SMS Hospital, India
The Coronavirus (COVID-19) pandemic has resulted in over 13 million confirmed cases and over half a million deaths worldwide. The impact of COVID-19 on day to day surgical practice is massive, from workforce and manpower issues, intraoperative risks for transmission, evelopment of a triage for the interventional procedures, changes to postoperative and preoperative practice and the impacts on surgical education and training. Whilst we witness the growing literature studies describing the complete clinical course of COVID-19 and the different aspects of critical care for the positive patients, there has not been much clear idea on how this pandemic will affect surgical practice.
We came across seven unique scenarios during our routine and emergency surgical work. This is just to help the surgeons to keep in mind these type of scenarios during their surgical tenure.
Seven unique scenarios were Identified:
1. COVID positive patient, with a surgical pathology.
2. COVID positive patient incidentally diagnosed to have a surgical pathology.
3. COVID Negative Surgical patient with COVID positive symptomatology.
4. A COVID negative surgical patient acquiring nosocomial COVID infection postoperatively.
5. COVID positive surgical patient with false negative COVID report.
6. Incidental Intraoperative findings substantiating postoperative COVID test positive case.
7. COVID positive patients who require elective surgical interventions
Conclusions: After keeping all these scenarios in mind, a customised guideline should be framed for each kind of presentation. A further research and randomised controlled trial is required to reach to level 1 evidence and its results.
Keywords: COVID-19, Surgery, Institutional Protocol, Healthcare workers
Sumita A Jain is a Senior Professor of Surgery and head of a unit in SMS Medical College and Hospital in Jaipur. Among her vast academic accomplishments, she holds the honor of topping the Rajasthan Public Service Commission (RPSC) examination in 1995. She was awarded the Vivekanand Gaurav Sammaan in 2007. She has authored numerous international publications, including a worldwide prospective observational study of sepsis severity score on acute appendicitis published in the World Journal of Emergency Surgery. She has also served as a panelist in several important discussions on Breast Cancer including CPG Oncology and Breast Cancer Update.She was invited as a faculty speaker at World Cancer Congress Miami, Breast Congress in Rome and APHC in Philippines. She is the founder and president of Women Cancer Society, Rajasthan, a NGO working to increase awareness about breast cancer among women of Rural Rajasthan.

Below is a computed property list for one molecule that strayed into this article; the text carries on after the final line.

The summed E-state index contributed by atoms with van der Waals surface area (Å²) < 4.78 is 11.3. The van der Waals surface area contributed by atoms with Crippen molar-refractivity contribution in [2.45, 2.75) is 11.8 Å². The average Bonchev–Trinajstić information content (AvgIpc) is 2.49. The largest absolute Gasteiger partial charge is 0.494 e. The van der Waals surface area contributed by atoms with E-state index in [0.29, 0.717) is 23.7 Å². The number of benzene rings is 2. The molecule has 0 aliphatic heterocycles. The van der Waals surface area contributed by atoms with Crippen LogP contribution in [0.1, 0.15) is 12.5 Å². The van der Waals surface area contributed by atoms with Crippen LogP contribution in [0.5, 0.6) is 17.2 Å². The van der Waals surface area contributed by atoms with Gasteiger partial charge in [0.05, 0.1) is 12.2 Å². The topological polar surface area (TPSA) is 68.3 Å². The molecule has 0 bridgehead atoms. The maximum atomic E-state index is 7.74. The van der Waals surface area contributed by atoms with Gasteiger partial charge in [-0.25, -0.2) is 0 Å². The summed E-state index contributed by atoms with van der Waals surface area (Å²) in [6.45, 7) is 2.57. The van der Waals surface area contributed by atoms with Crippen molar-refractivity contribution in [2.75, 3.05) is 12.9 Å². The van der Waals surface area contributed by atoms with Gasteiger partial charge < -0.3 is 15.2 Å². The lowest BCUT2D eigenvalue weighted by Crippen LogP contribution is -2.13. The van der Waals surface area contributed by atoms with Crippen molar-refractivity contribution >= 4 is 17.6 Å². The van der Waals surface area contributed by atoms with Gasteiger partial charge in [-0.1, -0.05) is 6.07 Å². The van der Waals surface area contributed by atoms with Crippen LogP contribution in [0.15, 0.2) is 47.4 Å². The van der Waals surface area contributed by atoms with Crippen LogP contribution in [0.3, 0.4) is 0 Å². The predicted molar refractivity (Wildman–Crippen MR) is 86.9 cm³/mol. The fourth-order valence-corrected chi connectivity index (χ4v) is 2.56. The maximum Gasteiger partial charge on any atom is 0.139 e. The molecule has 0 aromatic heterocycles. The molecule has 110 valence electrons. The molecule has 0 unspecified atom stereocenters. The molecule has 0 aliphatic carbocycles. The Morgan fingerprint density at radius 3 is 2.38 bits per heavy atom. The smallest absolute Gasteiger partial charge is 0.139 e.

McGill University, Canada
Traumatic cardiac arrest (TCA) should be thought of in a different treatment paradigm than medical cardiac arrest (MCA). This presentation will focus on the key principles of diagnosis and approach to-TCA with emphasis on the vital differences and subsequent management in pathophysiology between -TCA and MCA.
Joe Nemeth started his post-graduate training in pediatric and internal medicine transitioning eventually into emergency medicine. He has been an attending physician at the McGill University Health Centre's Montreal General Hospital, Royal Victoria Hospital and Montreal Children's Hospital since 2001. Besides adult and pediatric emergency medicine, he has a passion for trauma. He has been a trauma team leader since the inception of the TTL program at the MGH in 2005. He is also the fellowship director of the TTL fellowship.